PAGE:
What I Would Have Played at AGP Richmond

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Hello everyone! This past weekend was definitely a crazy one.  APG Richmond was scheduled and I was excited to play.  Unfortunately, winter storm Jonas had other plans and hit the East Coast hard.  The event was ultimately rescheduled a few days before the weekend.  When I heard the announcement, I was disappointed that I was not able to play but also relieved since I was concerned about traveling to Virginia with the storm about to hit.  Ultimately I feel this was a good call as Richmond received about a foot of snow and here in Pennsylvania we got almost 2 feet of snow.  Though I was not able to play this past weekend, I wanted to share the deck I was going to play at the event.

In preparation for the event, my team decided that we wanted to develop a non-reflect deck that was able to contend in the meta (this was before the errata was announced).  We deemed that Vlad was the most likely choice for a deck that could defeat the many incarnations of Reflect that were around.  Playing black and red gave us access to the best and cheapest removal. However, I also wanted to play Hera in order to destroy Change the World and provide card advantage.  We built the first drafts of a Blue, Black, Red (I will be calling this color combination Grixis moving forward) Vlad.  In our early tests the deck matched up fairly well against several variants of Reflect.  Grixis was a great color choice and we were impressed with how it was preforming.  There was one significant issue we ran into which was the deck lost to Split Heaven and Earth.  We then decided we needed to change the colors around or accept losing to split.  We ultimately decided to simply add green for Keen sense in the board to give us some protection from Split.  We also decided to play 12 stones to give us a small advantage against other Vlad lists.  Here is the last draft of the list I was going to play at Richmond:



Vlad Tepes

4 Cheshire Cat, the Grinning Remnant
4 Hera, Goddess of Jealousy
2 Dark Faria, Shadow Princess of Ebony
2 Zero, the Magus of Null
2 Susanowo, the Ten-Fist Sword
4 Scorn of Dark Alice
4 Thunder
2 Rapid decay
3 Spiral of Despair
4 Stoning to Death
4 Flame of the Outer World
3 Foresee
1 Awakening at the End
1 Marybell, the Steel Doll


4 Magic Stone of Dark Depth
4 Magic stone of Scorched Bales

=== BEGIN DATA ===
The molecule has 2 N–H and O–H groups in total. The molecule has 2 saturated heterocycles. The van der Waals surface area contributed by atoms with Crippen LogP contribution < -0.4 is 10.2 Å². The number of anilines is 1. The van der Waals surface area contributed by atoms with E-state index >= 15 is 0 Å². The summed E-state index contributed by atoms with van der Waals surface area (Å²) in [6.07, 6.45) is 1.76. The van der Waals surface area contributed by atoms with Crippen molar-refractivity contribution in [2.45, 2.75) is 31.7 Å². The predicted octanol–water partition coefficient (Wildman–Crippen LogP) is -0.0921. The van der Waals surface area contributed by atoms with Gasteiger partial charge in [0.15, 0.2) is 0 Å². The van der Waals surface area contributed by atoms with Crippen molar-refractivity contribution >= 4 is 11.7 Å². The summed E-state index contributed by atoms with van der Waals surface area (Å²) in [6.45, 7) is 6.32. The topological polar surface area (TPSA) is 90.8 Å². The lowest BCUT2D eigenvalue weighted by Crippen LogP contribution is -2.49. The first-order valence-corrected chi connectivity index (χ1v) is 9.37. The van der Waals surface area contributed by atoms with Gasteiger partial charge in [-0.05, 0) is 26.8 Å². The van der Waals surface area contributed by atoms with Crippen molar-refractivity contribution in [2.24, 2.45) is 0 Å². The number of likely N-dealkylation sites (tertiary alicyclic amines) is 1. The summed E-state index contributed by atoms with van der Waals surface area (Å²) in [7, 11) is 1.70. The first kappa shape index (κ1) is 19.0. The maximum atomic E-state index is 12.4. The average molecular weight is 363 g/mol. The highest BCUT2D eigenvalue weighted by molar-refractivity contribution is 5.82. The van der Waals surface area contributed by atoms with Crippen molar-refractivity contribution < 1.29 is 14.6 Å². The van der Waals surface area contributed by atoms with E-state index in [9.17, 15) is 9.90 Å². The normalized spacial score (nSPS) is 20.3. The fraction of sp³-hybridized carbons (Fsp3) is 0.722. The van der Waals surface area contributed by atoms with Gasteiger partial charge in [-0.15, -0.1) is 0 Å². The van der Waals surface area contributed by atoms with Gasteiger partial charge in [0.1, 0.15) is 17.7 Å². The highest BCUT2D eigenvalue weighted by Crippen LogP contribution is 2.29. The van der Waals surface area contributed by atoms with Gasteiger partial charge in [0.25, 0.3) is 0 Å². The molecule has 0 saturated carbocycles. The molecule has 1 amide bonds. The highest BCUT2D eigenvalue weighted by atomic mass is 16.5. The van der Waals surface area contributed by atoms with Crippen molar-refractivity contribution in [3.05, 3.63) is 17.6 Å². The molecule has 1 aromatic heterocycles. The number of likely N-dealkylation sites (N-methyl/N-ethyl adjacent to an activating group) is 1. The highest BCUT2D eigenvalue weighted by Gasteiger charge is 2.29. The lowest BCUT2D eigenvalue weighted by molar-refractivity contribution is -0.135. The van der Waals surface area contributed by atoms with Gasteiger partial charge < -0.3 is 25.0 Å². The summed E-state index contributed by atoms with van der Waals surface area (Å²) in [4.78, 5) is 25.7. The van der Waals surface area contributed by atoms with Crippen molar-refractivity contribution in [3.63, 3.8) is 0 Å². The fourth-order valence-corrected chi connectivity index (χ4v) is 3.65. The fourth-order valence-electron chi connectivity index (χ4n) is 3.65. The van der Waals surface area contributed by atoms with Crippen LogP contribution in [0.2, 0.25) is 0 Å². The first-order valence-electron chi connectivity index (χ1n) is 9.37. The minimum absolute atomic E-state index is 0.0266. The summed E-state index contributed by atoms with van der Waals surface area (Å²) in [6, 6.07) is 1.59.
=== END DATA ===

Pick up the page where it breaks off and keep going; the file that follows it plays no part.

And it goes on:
4 Magic Stone of Black Silence



1 Ebony Prophet/Abdul Alhazred, the Harbinger of Despair
3 Barrier of Shadow
2 Dark Pulse
2 Mephistopheles, the Abyssal Tyrant
2 Marybell, the Steel Doll
3 Keen Sense
2 Unseen Pressure


The Resonators

Cheshire Cat
This card is great.  For only one will, it draws you cards which helps improve the consistency of the deck, and it chump blocks very well, which buys time against aggressive decks.


At Richmond, I expected to see a lot of regalia, especially Change the world.  When trying to beat Reflect, the most powerful card they play is Change the World. Hera destroys Change and draws a card which is exactly the kind of effect we want in the deck.


Dark Faria
I like the role Faria plays in the deck.  She provides extra removal and some life gain against aggressive decks and is also a decent clock against slower decks.


This was a card I chose because it gives a small board wipe against many of the small resonators that are being played in the reflect list.  It also has quick cast which helps to keep our deck reactive and flexible.


This is our big finisher and is really great in the deck.  It also punishes people for playing Gwiber which is one of the larger threats in the current meta.  Even when casting this card for its full cost, it is worth the investment and I really like having this card in the deck.


The Non Resonators

Scorn of Dark Alice, Spiral of Despair
Discard is one of my favorite forms of disruption and it is very powerful.  It reduces the options the opponent has to play and slows their game plan down significantly.  Reflect’s filter ability becomes significantly less effective when the opponent has very few cards in their hand which is one reason why I chose to play a significant amount of discard in the deck.


Thunder, Rapid Decay